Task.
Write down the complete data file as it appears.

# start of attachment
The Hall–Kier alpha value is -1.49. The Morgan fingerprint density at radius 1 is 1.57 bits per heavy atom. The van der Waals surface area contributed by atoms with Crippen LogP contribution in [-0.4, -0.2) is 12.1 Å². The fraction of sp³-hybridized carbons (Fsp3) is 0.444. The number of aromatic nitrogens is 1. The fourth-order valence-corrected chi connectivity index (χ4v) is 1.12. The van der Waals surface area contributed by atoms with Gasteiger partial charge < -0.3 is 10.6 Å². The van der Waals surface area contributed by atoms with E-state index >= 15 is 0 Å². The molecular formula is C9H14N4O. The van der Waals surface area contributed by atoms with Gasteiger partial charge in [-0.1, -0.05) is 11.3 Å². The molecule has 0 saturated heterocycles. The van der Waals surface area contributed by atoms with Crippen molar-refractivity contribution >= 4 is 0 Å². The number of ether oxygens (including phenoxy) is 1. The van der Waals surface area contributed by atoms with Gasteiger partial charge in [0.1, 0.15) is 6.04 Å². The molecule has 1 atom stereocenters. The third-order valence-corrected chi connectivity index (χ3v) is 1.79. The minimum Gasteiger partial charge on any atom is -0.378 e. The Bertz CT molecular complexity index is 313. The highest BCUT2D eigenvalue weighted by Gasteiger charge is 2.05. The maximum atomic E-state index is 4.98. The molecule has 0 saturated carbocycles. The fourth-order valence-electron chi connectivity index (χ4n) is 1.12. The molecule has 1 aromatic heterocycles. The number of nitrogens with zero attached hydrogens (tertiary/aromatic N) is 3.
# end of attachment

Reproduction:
The Hall–Kier alpha value is -1.49. The Morgan fingerprint density at radius 1 is 1.57 bits per heavy atom. The van der Waals surface area contributed by atoms with Crippen LogP contribution in [-0.4, -0.2) is 12.1 Å². The fraction of sp³-hybridized carbons (Fsp3) is 0.444. The number of aromatic nitrogens is 1. The fourth-order valence-corrected chi connectivity index (χ4v) is 1.12. The van der Waals surface area contributed by atoms with Gasteiger partial charge < -0.3 is 10.6 Å². The van der Waals surface area contributed by atoms with E-state index >= 15 is 0 Å². The molecular formula is C9H14N4O. The van der Waals surface area contributed by atoms with Gasteiger partial charge in [-0.1, -0.05) is 11.3 Å². The molecule has 0 saturated heterocycles. The van der Waals surface area contributed by atoms with Crippen molar-refractivity contribution >= 4 is 0 Å². The number of ether oxygens (including phenoxy) is 1. The van der Waals surface area contributed by atoms with Gasteiger partial charge in [0.1, 0.15) is 6.04 Å². The molecule has 1 atom stereocenters. The third-order valence-corrected chi connectivity index (χ3v) is 1.79. The minimum Gasteiger partial charge on any atom is -0.378 e. The Bertz CT molecular complexity index is 313. The highest BCUT2D eigenvalue weighted by Gasteiger charge is 2.05. The maximum atomic E-state index is 4.98. The molecule has 0 saturated carbocycles. The fourth-order valence-electron chi connectivity index (χ4n) is 1.12. The molecule has 1 aromatic heterocycles. The number of nitrogens with zero attached hydrogens (tertiary/aromatic N) is 3.